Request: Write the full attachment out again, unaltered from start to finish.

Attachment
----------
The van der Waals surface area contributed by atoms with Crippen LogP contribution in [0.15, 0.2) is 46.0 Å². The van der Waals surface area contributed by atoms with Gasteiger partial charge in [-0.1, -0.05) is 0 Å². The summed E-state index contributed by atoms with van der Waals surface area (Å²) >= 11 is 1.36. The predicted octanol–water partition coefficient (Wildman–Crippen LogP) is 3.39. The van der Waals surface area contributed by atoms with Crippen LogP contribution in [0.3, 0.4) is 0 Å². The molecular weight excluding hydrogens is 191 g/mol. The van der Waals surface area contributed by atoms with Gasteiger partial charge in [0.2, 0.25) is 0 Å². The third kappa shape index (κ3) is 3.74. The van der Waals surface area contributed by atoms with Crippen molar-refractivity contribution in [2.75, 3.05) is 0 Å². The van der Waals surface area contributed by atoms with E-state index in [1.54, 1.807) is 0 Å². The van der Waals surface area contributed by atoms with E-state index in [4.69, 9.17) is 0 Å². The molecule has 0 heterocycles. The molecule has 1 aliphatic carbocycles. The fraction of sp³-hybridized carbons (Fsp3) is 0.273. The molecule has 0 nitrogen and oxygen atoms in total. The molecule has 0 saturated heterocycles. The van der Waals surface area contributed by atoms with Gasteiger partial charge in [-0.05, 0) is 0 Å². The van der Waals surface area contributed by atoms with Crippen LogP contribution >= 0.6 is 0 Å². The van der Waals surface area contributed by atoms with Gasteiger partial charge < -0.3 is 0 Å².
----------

The van der Waals surface area contributed by atoms with Crippen LogP contribution in [0.15, 0.2) is 46.0 Å². The van der Waals surface area contributed by atoms with Gasteiger partial charge in [-0.1, -0.05) is 0 Å². The summed E-state index contributed by atoms with van der Waals surface area (Å²) >= 11 is 1.36. The predicted octanol–water partition coefficient (Wildman–Crippen LogP) is 3.39. The van der Waals surface area contributed by atoms with Crippen LogP contribution in [0.3, 0.4) is 0 Å². The molecular weight excluding hydrogens is 191 g/mol. The van der Waals surface area contributed by atoms with Gasteiger partial charge in [0.2, 0.25) is 0 Å². The third kappa shape index (κ3) is 3.74. The van der Waals surface area contributed by atoms with Crippen molar-refractivity contribution in [2.75, 3.05) is 0 Å². The van der Waals surface area contributed by atoms with E-state index in [1.54, 1.807) is 0 Å². The van der Waals surface area contributed by atoms with E-state index in [4.69, 9.17) is 0 Å². The molecule has 0 heterocycles. The molecule has 1 aliphatic carbocycles. The fraction of sp³-hybridized carbons (Fsp3) is 0.273. The molecule has 0 nitrogen and oxygen atoms in total. The molecule has 0 saturated heterocycles. The van der Waals surface area contributed by atoms with Gasteiger partial charge in [-0.05, 0) is 0 Å². The van der Waals surface area contributed by atoms with Crippen LogP contribution >= 0.6 is 0 Å². The van der Waals surface area contributed by atoms with Gasteiger partial charge < -0.3 is 0 Å².